But has my song writing influenced my novel writing? I think it has. With a song you are trying to capture the essence of a simple idea. You still need to build on that idea each verse to give the song a sense of progression, but in many ways they are like a flavour or a smell. The choice of words, the tone of the instruments, the tempo, they all combine to give a certain feel and that is also how I approach the writing of each scene. I have always loved song, stories and movies that have a strong atmosphere and sense of place, and that is what I most tried to carry over into the writing of Parting Lines.

Just as there are a lot of changes going on in writing and publishing in this digital era, there are a lot of new opportunities for musicians getting their music out there on platforms such as Soundcloud and Youtube. What do you find are the similarities and differences between being an indie writer and an indie musician?
I’m glad you asked this one because self-publishing is a bit of passion of mine. I don’t see it as a fall-back option, I see it as a completely valid first option. (If you are in the mood to read me ranting about this ad nauseum then check out my Should I Self Publish? blog post.)

There is no doubt that the digital age allows you to distribute your songs and stories to the entire planet, but that of course doesn’t mean they are going to be read or listened to. Songs have the advantage here as people will commit to listening to a three-minute song while they are doing the washing up much more readily than they will give up many hours of focussed attention to read a novel they stumble across. In fact I would go so far as to say that people will almost never do that no matter how many times a promotion company with 500 thousand “followers" tweets to tell them they should. The distribution of songs and stories is largely very similar, the marketing is worlds apart.

As the photo says, there is also a huge gulf in the perception of self publishing in these two markets. The music market has an inherent rebelliousness that lends itself well to being independent; the book industry is more conservative and authors seem to value the recognition of a publishing house more. The same goes for readers too. With such a huge amount of time needed to read a novel and determine if it is good or not, readers look to publishing houses to decide what is worthy of their time and what isn’t.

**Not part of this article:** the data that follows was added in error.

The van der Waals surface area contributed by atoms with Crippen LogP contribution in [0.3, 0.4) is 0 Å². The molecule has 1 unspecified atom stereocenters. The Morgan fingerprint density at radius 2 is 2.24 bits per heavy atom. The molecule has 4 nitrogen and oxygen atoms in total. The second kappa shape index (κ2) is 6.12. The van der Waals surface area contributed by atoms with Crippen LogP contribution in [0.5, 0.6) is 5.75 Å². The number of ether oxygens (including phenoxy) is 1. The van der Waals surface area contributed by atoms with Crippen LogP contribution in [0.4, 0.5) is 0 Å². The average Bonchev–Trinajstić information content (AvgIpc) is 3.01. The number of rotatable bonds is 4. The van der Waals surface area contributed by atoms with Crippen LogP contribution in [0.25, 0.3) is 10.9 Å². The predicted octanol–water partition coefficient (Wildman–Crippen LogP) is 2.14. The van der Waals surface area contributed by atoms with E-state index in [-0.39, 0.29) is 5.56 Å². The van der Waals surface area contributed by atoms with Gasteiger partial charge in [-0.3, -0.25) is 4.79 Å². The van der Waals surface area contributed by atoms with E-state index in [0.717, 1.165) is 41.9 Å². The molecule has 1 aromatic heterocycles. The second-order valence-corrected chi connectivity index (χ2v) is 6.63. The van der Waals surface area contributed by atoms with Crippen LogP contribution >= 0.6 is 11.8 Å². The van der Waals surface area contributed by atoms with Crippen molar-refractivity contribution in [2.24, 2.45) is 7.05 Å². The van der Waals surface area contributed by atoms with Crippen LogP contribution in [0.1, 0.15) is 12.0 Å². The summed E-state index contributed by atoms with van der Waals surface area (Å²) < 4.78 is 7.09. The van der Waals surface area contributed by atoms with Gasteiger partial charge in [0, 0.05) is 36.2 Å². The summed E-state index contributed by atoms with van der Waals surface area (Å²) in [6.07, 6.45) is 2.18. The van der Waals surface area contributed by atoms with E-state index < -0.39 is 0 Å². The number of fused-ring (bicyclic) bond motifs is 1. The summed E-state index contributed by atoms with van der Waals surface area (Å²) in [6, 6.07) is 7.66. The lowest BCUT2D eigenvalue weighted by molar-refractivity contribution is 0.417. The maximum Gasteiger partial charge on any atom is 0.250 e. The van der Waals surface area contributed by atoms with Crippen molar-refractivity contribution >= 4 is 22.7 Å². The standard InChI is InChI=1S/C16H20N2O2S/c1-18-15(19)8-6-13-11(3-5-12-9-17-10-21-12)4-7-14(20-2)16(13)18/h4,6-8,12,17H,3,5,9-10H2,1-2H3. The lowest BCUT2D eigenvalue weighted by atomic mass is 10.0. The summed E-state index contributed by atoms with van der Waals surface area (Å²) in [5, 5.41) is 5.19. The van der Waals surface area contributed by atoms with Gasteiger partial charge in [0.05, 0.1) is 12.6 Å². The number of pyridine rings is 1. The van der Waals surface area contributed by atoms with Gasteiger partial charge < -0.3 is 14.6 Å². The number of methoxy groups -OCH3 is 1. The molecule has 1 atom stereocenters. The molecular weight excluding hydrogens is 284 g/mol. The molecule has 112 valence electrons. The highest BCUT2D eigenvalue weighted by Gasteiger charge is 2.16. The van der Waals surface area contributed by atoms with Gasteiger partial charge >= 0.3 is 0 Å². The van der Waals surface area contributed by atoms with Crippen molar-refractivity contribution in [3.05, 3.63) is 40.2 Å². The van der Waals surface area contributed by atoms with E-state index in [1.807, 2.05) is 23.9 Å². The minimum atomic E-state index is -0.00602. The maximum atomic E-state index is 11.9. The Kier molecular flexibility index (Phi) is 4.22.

To complete the crossover though, I am planning to record the first few chapters of my novel as an audiobook and post it on SoundCloud. I’ll let you know how that turns out on my next Book Marketing blog post.

Tell us a little about Book Crossing and how you are using this as a unique way to get your book out there to people?
So if tweeting to 500 thousand followers doesn’t get you 490 thousand sales (some people just have bad taste), then what does? Word of mouth. Time and time again people will tell you that almost every book they read is as a result of a personal recommendation from someone they trust. This launches the independent author straight into a catch 22. People won’t read your book until someone recommends they do, but so far no one has read it to recommend it. I see giving copies of your book away as an entirely valid way to break this catch 22 and seed the pool of copies that are out in the wild being read. Giving away ebooks isn’t a new strategy, and evidence seems to indicate that it works quite well, but I personally feel there is a lot of value in giving away paperback copies too. There is obviously a cost involved in doing this and see registering each book with Book Crossing as a way of maximising this investment. It increases the chances that your book will be passed on, and it also increases the chances of each reader posting a review. Goodreads giveaways are another way to achieve this same goal.